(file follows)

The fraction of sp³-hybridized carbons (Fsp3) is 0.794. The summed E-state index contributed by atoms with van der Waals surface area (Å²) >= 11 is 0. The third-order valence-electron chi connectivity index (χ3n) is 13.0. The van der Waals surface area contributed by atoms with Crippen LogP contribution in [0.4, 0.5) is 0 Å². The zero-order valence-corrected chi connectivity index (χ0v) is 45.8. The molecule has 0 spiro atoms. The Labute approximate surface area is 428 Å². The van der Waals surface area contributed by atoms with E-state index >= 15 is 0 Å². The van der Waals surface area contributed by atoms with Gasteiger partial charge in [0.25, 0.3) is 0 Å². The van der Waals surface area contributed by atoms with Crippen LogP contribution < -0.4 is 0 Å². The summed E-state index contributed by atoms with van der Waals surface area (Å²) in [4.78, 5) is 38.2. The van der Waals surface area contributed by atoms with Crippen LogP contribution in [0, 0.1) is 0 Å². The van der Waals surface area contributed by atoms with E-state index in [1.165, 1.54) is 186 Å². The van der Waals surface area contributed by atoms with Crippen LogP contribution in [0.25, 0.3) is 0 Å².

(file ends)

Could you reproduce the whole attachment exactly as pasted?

The fraction of sp³-hybridized carbons (Fsp3) is 0.794. The summed E-state index contributed by atoms with van der Waals surface area (Å²) >= 11 is 0. The third-order valence-electron chi connectivity index (χ3n) is 13.0. The van der Waals surface area contributed by atoms with Crippen LogP contribution in [0.4, 0.5) is 0 Å². The zero-order valence-corrected chi connectivity index (χ0v) is 45.8. The molecule has 0 spiro atoms. The Labute approximate surface area is 428 Å². The van der Waals surface area contributed by atoms with E-state index >= 15 is 0 Å². The van der Waals surface area contributed by atoms with Gasteiger partial charge in [0.25, 0.3) is 0 Å². The van der Waals surface area contributed by atoms with Crippen LogP contribution < -0.4 is 0 Å². The summed E-state index contributed by atoms with van der Waals surface area (Å²) in [4.78, 5) is 38.2. The van der Waals surface area contributed by atoms with Crippen LogP contribution in [0, 0.1) is 0 Å². The van der Waals surface area contributed by atoms with E-state index in [1.165, 1.54) is 186 Å². The van der Waals surface area contributed by atoms with Crippen LogP contribution in [0.25, 0.3) is 0 Å².